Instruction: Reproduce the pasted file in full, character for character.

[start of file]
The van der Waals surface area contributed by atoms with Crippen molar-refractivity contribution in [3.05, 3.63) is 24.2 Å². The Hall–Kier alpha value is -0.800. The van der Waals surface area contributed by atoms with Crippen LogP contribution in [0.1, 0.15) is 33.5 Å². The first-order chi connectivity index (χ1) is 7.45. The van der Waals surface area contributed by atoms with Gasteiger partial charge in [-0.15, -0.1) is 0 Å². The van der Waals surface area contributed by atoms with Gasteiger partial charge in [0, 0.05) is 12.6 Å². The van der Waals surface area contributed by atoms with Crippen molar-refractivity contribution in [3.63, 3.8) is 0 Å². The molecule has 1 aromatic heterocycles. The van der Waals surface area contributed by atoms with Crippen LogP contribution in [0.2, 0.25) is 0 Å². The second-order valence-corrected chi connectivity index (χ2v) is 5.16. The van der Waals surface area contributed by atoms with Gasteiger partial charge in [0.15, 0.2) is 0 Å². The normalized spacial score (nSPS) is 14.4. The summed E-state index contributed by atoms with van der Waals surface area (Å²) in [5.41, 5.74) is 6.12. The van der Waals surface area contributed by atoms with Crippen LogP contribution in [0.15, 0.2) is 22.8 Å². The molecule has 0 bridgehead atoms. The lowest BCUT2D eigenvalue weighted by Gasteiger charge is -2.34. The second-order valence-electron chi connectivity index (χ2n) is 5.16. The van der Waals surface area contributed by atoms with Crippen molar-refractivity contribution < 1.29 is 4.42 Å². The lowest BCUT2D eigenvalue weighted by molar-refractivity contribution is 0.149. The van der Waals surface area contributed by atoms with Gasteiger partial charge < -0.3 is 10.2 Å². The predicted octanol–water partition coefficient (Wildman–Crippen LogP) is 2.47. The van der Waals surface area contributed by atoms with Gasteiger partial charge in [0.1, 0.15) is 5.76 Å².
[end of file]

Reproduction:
The van der Waals surface area contributed by atoms with Crippen molar-refractivity contribution in [3.05, 3.63) is 24.2 Å². The Hall–Kier alpha value is -0.800. The van der Waals surface area contributed by atoms with Crippen LogP contribution in [0.1, 0.15) is 33.5 Å². The first-order chi connectivity index (χ1) is 7.45. The van der Waals surface area contributed by atoms with Gasteiger partial charge in [-0.15, -0.1) is 0 Å². The van der Waals surface area contributed by atoms with Gasteiger partial charge in [0, 0.05) is 12.6 Å². The van der Waals surface area contributed by atoms with Crippen molar-refractivity contribution in [3.63, 3.8) is 0 Å². The molecule has 1 aromatic heterocycles. The van der Waals surface area contributed by atoms with Crippen LogP contribution in [0.2, 0.25) is 0 Å². The second-order valence-corrected chi connectivity index (χ2v) is 5.16. The van der Waals surface area contributed by atoms with Gasteiger partial charge in [0.15, 0.2) is 0 Å². The normalized spacial score (nSPS) is 14.4. The summed E-state index contributed by atoms with van der Waals surface area (Å²) in [5.41, 5.74) is 6.12. The van der Waals surface area contributed by atoms with Crippen LogP contribution in [0.15, 0.2) is 22.8 Å². The molecule has 0 bridgehead atoms. The lowest BCUT2D eigenvalue weighted by Gasteiger charge is -2.34. The second-order valence-electron chi connectivity index (χ2n) is 5.16. The van der Waals surface area contributed by atoms with Crippen molar-refractivity contribution < 1.29 is 4.42 Å². The lowest BCUT2D eigenvalue weighted by molar-refractivity contribution is 0.149. The van der Waals surface area contributed by atoms with Gasteiger partial charge < -0.3 is 10.2 Å². The predicted octanol–water partition coefficient (Wildman–Crippen LogP) is 2.47. The van der Waals surface area contributed by atoms with Gasteiger partial charge in [0.1, 0.15) is 5.76 Å².